Yangning Rong v. Eric H. Holder, Jr.

Filing 920100224

Opinion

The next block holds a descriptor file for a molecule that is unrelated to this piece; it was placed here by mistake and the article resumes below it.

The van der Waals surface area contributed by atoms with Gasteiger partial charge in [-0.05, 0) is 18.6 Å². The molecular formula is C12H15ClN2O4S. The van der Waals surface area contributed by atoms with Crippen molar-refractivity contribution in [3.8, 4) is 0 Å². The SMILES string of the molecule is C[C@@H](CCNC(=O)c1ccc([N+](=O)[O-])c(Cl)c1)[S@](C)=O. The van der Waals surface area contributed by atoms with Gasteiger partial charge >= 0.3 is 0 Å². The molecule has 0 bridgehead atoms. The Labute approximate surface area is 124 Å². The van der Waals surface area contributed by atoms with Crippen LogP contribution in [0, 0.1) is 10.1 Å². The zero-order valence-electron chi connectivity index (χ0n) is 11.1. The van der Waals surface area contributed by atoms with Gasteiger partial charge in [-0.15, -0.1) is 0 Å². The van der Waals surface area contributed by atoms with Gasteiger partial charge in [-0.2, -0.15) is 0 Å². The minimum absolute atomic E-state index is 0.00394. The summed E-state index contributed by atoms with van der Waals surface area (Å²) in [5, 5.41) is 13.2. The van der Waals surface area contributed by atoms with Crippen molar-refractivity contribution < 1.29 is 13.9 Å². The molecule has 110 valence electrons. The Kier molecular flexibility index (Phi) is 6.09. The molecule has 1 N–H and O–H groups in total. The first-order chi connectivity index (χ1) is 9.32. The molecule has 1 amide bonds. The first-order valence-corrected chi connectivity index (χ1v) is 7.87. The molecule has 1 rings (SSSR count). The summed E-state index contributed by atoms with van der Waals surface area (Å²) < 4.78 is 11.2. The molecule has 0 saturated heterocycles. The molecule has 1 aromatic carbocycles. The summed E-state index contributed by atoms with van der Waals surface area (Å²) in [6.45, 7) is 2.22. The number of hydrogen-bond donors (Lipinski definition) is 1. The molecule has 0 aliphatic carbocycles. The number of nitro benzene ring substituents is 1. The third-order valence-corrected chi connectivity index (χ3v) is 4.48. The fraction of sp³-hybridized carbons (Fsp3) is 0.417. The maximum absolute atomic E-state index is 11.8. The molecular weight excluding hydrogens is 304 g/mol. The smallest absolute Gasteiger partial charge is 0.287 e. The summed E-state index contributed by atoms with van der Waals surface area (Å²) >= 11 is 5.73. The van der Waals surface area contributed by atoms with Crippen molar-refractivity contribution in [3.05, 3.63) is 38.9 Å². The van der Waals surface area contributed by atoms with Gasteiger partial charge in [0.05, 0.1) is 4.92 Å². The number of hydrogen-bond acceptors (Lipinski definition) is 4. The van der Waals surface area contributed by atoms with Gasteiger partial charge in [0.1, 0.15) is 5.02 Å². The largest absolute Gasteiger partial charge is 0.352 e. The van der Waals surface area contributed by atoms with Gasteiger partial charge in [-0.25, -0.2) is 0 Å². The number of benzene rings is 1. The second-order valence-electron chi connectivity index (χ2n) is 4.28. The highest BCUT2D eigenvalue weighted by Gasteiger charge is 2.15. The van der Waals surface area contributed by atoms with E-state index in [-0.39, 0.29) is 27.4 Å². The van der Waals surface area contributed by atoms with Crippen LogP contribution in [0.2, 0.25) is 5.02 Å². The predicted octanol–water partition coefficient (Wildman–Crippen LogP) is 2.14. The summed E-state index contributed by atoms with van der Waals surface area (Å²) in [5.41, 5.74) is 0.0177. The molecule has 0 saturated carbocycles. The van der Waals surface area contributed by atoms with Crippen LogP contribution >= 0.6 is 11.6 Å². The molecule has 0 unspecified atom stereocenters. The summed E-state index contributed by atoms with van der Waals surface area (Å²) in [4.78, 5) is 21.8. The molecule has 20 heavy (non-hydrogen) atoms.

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NOT RECOMMENDED FOR FULL-TEXT PUBLICATION File Name: 10a0124n.06 No. 08-4709 UNITED STATES COURT OF APPEALS FOR THE SIXTH CIRCUIT YANGNING RONG, Petitioner, v. ERIC H. HOLDER, JR., Respondent. ) ) ) ) ) ) ) ) ) FILED Feb 24, 2010 LEONARD GREEN, Clerk ON APPEAL FROM THE BOARD OF IMMIGRATION APPEALS Before: BATCHELDER, Chief Judge; SUTTON, Circuit Judge; and WISEMAN, District Judge.* WISEMAN, District Judge. Yangning Rong (hereinafter, "Petitioner" or "Rong") petitions for review of the order of the Board of Immigration Appeals (BIA) denying his motion to reconsider. Because the BIA did not abuse its discretion in denying Rong's motion, we deny his petition. I. Rong, a Chinese citizen, entered the United States on November 19, 1998 on a visitor's visa with Yong Wu, his wife at the time. On May 27, 1999 the Immigration and Naturalization Service ("INS") issued Notices to Appear, charging Rong and Wu with removability under 237(a)(1)(B) of the Immigration and Nationality Act ("INA"), 8 U.S.C. 1227(a)(1)(B), for remaining in the United States for a time longer than permitted. In July 1999, Rong and Wu appeared in Immigration Court and conceded removability, admitting the factual allegations made against them. The Honorable Thomas A. Wiseman, Jr., Senior United States District Judge for the Middle District of Tennessee, sitting by designation. * No. 08-4709 United States of America v. Rong Wu filed an application for asylum in August 1999, alleging that she had been subjected to forced abortions in China. Rong was listed as her derivative beneficiary. The hearing on her application took place on November 22, 1999 before an Immigration Judge ("IJ"), who issued an oral decision the same day denying relief, and further finding that Wu had filed a frivolous application for asylum pursuant to INA 208(d), 8 U.S.C. 1158(d). Rong and Wu were ordered removed to China. Petitioner maintains that, inter alia, this unfavorable determination was a result of his ineffective assistance of counsel; specifically here, the failure of his then counsel, Tao, to provide a certificate of translation for the documents allegedly corroborating Rong's and Wu claim (as a result of which the IJ refused to consider that information), and the failure of Tao to object to translation errors which occurred during the proceeding. According to Petitioner, the attorney's errors resulted in the IJ's denial of Wu and Rong's claim as well as his finding that Wu and Rong had filed a frivolous application, thereby barring them from future relief and later serving as the basis for the refusal of the Department of Homeland Security ("DHS") to enter into a joint motion to reopen with Rong. In December 1999, through new counsel, Rong and Wu filed an administrative appeal of the IJ's November 22, 1999 decision with the BIA. The new attorney did not raise any claim of ineffective assistance of counsel regarding Tao's alleged errors. The BIA affirmed the IJ's decision without opinion, and dismissed the appeal on April 8, 2003. The BIA did, however, vacate the IJ's finding that Wu's asylum application was frivolous, on the basis that the record did not reflect that Wu was given the requisite advisals. -2- No. 08-4709 United States of America v. Rong During the pendency of the BIA appeal, Rong's employer sponsored him for an I-140, employment-based immigration petition, and Rong's sister filed an I-130, a U.S. citizen familymember immigration petition. On March 24, 2003 Rong's employer's petition was approved by DHS, and Rong retained Ying, his employer's attorney, to file an adjustment of status I-485 application. Petitioner maintains that, acting on the advice of his attorney at the time, he did not file a timely Motion to Reopen based on the new evidence of his adjusted status within the ninety days prescribed, but, instead, filed a petition for review with this Court. On September 24, 2004, this Court denied that petition. Rong's First Motion to Reopen In December 2004, now represented by attorney Wang, Rong and Wu filed a motion to reopen the Board's April 8, 2003 decision affirming the IJ's denial of Wu's application for relief from removal, arguing for adjustment of status based on Rong's sister's I-130 immigration petition and his employer's I-140 visa petition that was approved by the DHS on March 24, 2003. According to Rong, Wang forgot to include the I-485 applications in the exhibits when he submitted Rong's motion to reopen. On January 14, 2005, the BIA received a request from Wang that Rong's December 2004 motion to reopen be withdrawn, and on February 15, 2005, the BIA acknowledged that the motion had been withdrawn. Rong claims that this motion was withdrawn by Wang, his attorney at that time, without his knowledge or consent, and that Wang's decision to withdraw his motion to reopen after ninety days constituted ineffective assistance of counsel. -3- No. 08-4709 United States of America v. Rong Rong's Second Motion to Reopen Attorney Wang filed a second motion to reopen with the BIA on May 26, 2005, again seeking adjustment of Rong's status based on his I-130 and I-140 visa petitions, and based on the previously forgotten I-485 applications. Wang had sought to have the DHS join in the motion to reopen; DHS denied that request. In his motion to reopen, Wang, for Rong, incorrectly cited the negligence or incompetence of his first lawyer Ying (it was his second lawyer) as the cause of Rong's having missed the deadline for filing the initial motion to reopen by filing with this Court instead of the BIA. The second motion to reopen, however, was rejected by the BIA because it was nearly two years late; the BIA declined to toll the deadline based on the allegation that the first attorney had rendered ineffective assistance, since that attorney had never represented Rong before the IJ or the BIA. The BIA also noted that the first motion to reopen had been withdrawn without explanation, and Rong had failed to advance any persuasive reason for the current motion's untimely filing. Rong further alleges that Wang did not inform him of this BIA decision On April 18, 2007, Rong retained yet another attorney, Xie, who advised him that she would also attempt to file a joint motion to reopen Rong's removal proceeding based on Rong's change in status. Petitioner points out that Xie also did not suggest an ineffective assistance of counsel claim. In July 2007, counsel for DHS rejected Xie's request that DHS agree to the filing of a joint motion to reopen, again based on the finding that Rong's previous application for asylum was frivolous, despite the fact that this finding by the IJ had been overturned by the BIA. As a result, Xie never -4- No. 08-4709 United States of America v. Rong actually filed a motion to reopen. Rong maintains that he was not informed of that fact until January 2008. Rong's Third Motion to Reopen Rong then retained new counsel, Zhou, to represent him in his February 14, 2008 I-485 interview. On February 12, 2008, Zhou filed a new I-130 petition and a third motion to reopen with the BIA based on Rong's divorce and subsequent remarriage to a U.S. Citizen, Rong Sun ("Sun"). Rong also argued that his status should be changed based on his permanent employment in the United States. The motion did not seek equitable tolling based on ineffective assistance of counsel. On May 23, 2008, the BIA denied this third motion as well, finding it untimely and "numberbarred." Finally, the BIA also rejected Rong's constitutional claims, finding that this Court had already affirmed the BIA's decision on the merits of this application for relief from removal. Rong's Motion to Reconsider On June 23, 2008, through present counsel, Rong filed a timely motion to reconsider the Board's May 23, 2008 decision denying his third motion to reopen. In pertinent part, Rong argued that the BIA's previous decisions overlooked the issues concerning ineffective assistance of counsel. On November 25, 2008, the BIA denied Rong's motion, finding that it was both untimely and number-barred. The BIA further found that, since Rong had not properly raised the ineffectiveassistance claim in his February 12, 2008 motion to reopen, the BIA could not have overlooked it. Additionally, the BIA found that Rong had not complied with any of the procedural requirements of set forth in Matter of Lozada, 19 I & N. Dec. 637 (BIA 1988). Finally, the BIA declined to -5- No. 08-4709 United States of America v. Rong exercise its discretion to reopen Rong's case sua sponte because he had not presented evidence of exceptional circumstances which warranted such action. II. In this appeal, Petitioner argues the BIA abused its discretion by failing to take administrative notice of or otherwise consider his official documents as part of his motion to reconsider; to wit, his I-130 and I-140 applications, the latter of which had been approved by DHS. While a motion to reopen must set forth new facts, supported by evidentiary material, a motion to reconsider, by contrast, only contests the correctness of the original decision based solely on the previous record. 8 C.F.R. 1003.2(b). A court reviews the BIA's denial of a motion to reconsider for abuse of discretion. Sswajje v. Ashcroft, 350 F.3d 528, 532 (6th Cir. 2003). Because the BIA has such broad discretion, a party seeking reopening or reconsideration bears a heavy burden. I.N.S. v. Doherty, 502 U.S. 314, 323 (1992). In the present case, Rong's first motion to reopen was withdrawn before any of his official documents had been considered. His second and third motions were denied, respectively, as being time- and number-barred. Consequently, none of his official documents were part of the record when Rong submitted his motion to reconsider. As this Court has made clear, while the BIA may consider such documents on a motion to reconsider, its failure to do so does not constitute an abuse of discretion. Alzoti v. Gonzales, 477 F.3d 448, 453 (6th Cir. 2007). Therefore, even if the BIA might well have taken administrative notice of his official documents, especially the DHS-approved -6- No. 08-4709 United States of America v. Rong I-140, it did not abuse its discretion by declining to consider Petitioner's documents when they were not part of the original record. This argument therefore fails. Rong argues next that the BIA erred when it refused to consider, or "overlooked," Rong's ineffective assistance of counsel claim in denying his motion to reconsider. In order to prove ineffective assistance of counsel in compliance with the "Lozada requirements," an alien "must (1) submit an affidavit describing the agreement for representation entered into with former counsel, (2) inform former counsel of the charge for the purpose of allowing him to respond to the complaints being made against him, and (3) report whether a complaint has been filed with the appropriate disciplinary authorities." Hamid v. Ashcroft, 336 F.3d 465, 468 (6th Cir. 2003) (citing Matter of Lozada, 19 I & N. Dec. 637 (BIA 1988)) (enumeration added). There is no evidence that Rong properly raised his ineffective assistance of counsel claim in compliance with Lozada before the BIA; in fact, Rong concedes that he did not comply with the Lozada requirements and, instead, requests that this Court equitably waive them. Petitioner's reliance on cases from the First and Ninth Circuits in support of his argument for equitably waiving the Lozada requirements is to no avail when the Sixth Circuit has made it clear that, within this Circuit, the Lozada requirements may be strictly enforced. Hamid, 336 F.3d at 469 (denying a similar request for equitable waiver and finding that sound policy reasons support compliance with the Lozada requirements because they facilitate a more thorough evaluation by the BIA and discourage baseless accusations). Because Rong never properly raised a claim of ineffective assistance of counsel before the BIA in compliance with Lozada, this Court simply does -7- No. 08-4709 United States of America v. Rong not have jurisdiction to consider this claim in the first instance. Pepaj v. Mukasey, 509 F.3d 725, 727 (6th Cir. 2007). This argument also is without merit. Petitioner further argues the BIA erred in failing to convert his motion to reconsider into a motion to reopen. As an initial matter, Rong is correct in asserting that the BIA does have the discretion to recharacterize improperly labeled motions. Alzoti v. Gonzales, 477 F.3d 448, 45253 (6th Cir. 2007) (citing Matter of Cerna, 20 I&N Dec. 399, 400 (BIA 1991)). However, the reasoning of his argument contains two fatal flaws. First, because the BIA has wide discretion, which it only violates when it acts "arbitrarily, irrationally, or contrary to law," its decision here not to recharacterize Rong's motion, without more, cannot suffice to support a finding of abuse of discretion. Id. at 451, 453. Second, even if the BIA had converted Rong's motion into a motion to reopen, such a motion would have been subsequently denied as being both time- and number-barred, rendering any such action futile. Consequently, this argument too is without merit. Finally, we note that, while Rong's failure to comply with Lozada deprives this Court of jurisdiction to hear his ineffective-assistance claim, nothing in this opinion prevents Rong from raising this claim in the first instance as part of another motion to reopen before the BIA in compliance with Lozada. If Rong's allegations regarding his prior counsel are true, he has been the victim of a uniquely woeful set of attorneys, and, were Rong to comply with Lozada in a subsequent motion to reopen, the BIA might well give consideration to these equitable factors in deciding whether equitable tolling of the time and numerical limitations should apply. Of course, we cannot speculate on the likelihood that such a motion would succeed--especially given the uncertain status -8- No. 08-4709 United States of America v. Rong of the law in this area, see Matter of Comprean, 25 I & N Dec. 1 (A.G. 2009) (vacating earlier opinion that overruled Lozada)--but we see no reason why a fourth motion to reopen should be more improbable than a third, especially given the degree of ineffectiveness alleged here. III. For the foregoing reasons, we hereby deny Rong's petition for review. -9-